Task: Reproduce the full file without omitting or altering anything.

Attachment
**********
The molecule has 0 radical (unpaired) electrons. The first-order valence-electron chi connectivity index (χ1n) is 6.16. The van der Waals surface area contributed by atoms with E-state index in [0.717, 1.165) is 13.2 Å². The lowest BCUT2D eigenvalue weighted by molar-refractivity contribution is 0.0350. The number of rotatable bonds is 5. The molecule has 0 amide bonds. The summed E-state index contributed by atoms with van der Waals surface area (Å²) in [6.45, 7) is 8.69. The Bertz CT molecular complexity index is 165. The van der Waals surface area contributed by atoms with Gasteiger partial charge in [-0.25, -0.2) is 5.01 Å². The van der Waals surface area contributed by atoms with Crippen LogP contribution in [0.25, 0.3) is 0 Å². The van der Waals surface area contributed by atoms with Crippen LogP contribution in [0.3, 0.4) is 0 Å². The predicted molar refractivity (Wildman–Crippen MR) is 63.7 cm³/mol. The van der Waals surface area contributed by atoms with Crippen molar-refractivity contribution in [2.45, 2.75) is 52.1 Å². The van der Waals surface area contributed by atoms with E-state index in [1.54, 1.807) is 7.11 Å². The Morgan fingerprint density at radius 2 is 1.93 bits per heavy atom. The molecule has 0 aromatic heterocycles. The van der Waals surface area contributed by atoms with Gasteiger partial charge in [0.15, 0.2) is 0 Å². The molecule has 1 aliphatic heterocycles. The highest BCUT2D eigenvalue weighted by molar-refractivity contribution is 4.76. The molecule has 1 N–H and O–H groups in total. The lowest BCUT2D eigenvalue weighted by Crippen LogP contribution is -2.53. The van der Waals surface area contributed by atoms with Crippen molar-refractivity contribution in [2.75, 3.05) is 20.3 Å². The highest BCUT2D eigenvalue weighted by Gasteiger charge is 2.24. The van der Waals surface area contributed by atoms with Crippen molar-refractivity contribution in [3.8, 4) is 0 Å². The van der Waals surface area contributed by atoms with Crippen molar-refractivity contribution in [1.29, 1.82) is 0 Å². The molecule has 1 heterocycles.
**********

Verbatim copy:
The molecule has 0 radical (unpaired) electrons. The first-order valence-electron chi connectivity index (χ1n) is 6.16. The van der Waals surface area contributed by atoms with E-state index in [0.717, 1.165) is 13.2 Å². The lowest BCUT2D eigenvalue weighted by molar-refractivity contribution is 0.0350. The number of rotatable bonds is 5. The molecule has 0 amide bonds. The summed E-state index contributed by atoms with van der Waals surface area (Å²) in [6.45, 7) is 8.69. The Bertz CT molecular complexity index is 165. The van der Waals surface area contributed by atoms with Gasteiger partial charge in [-0.25, -0.2) is 5.01 Å². The van der Waals surface area contributed by atoms with Crippen LogP contribution in [0.25, 0.3) is 0 Å². The van der Waals surface area contributed by atoms with Crippen LogP contribution in [0.3, 0.4) is 0 Å². The predicted molar refractivity (Wildman–Crippen MR) is 63.7 cm³/mol. The van der Waals surface area contributed by atoms with Crippen molar-refractivity contribution in [2.45, 2.75) is 52.1 Å². The van der Waals surface area contributed by atoms with E-state index in [1.54, 1.807) is 7.11 Å². The Morgan fingerprint density at radius 2 is 1.93 bits per heavy atom. The molecule has 0 aromatic heterocycles. The van der Waals surface area contributed by atoms with Gasteiger partial charge in [0.15, 0.2) is 0 Å². The molecule has 1 aliphatic heterocycles. The highest BCUT2D eigenvalue weighted by molar-refractivity contribution is 4.76. The molecule has 1 N–H and O–H groups in total. The lowest BCUT2D eigenvalue weighted by Crippen LogP contribution is -2.53. The van der Waals surface area contributed by atoms with Crippen molar-refractivity contribution in [2.75, 3.05) is 20.3 Å². The highest BCUT2D eigenvalue weighted by Gasteiger charge is 2.24. The van der Waals surface area contributed by atoms with Crippen molar-refractivity contribution in [3.8, 4) is 0 Å². The van der Waals surface area contributed by atoms with Crippen molar-refractivity contribution in [1.29, 1.82) is 0 Å². The molecule has 1 heterocycles.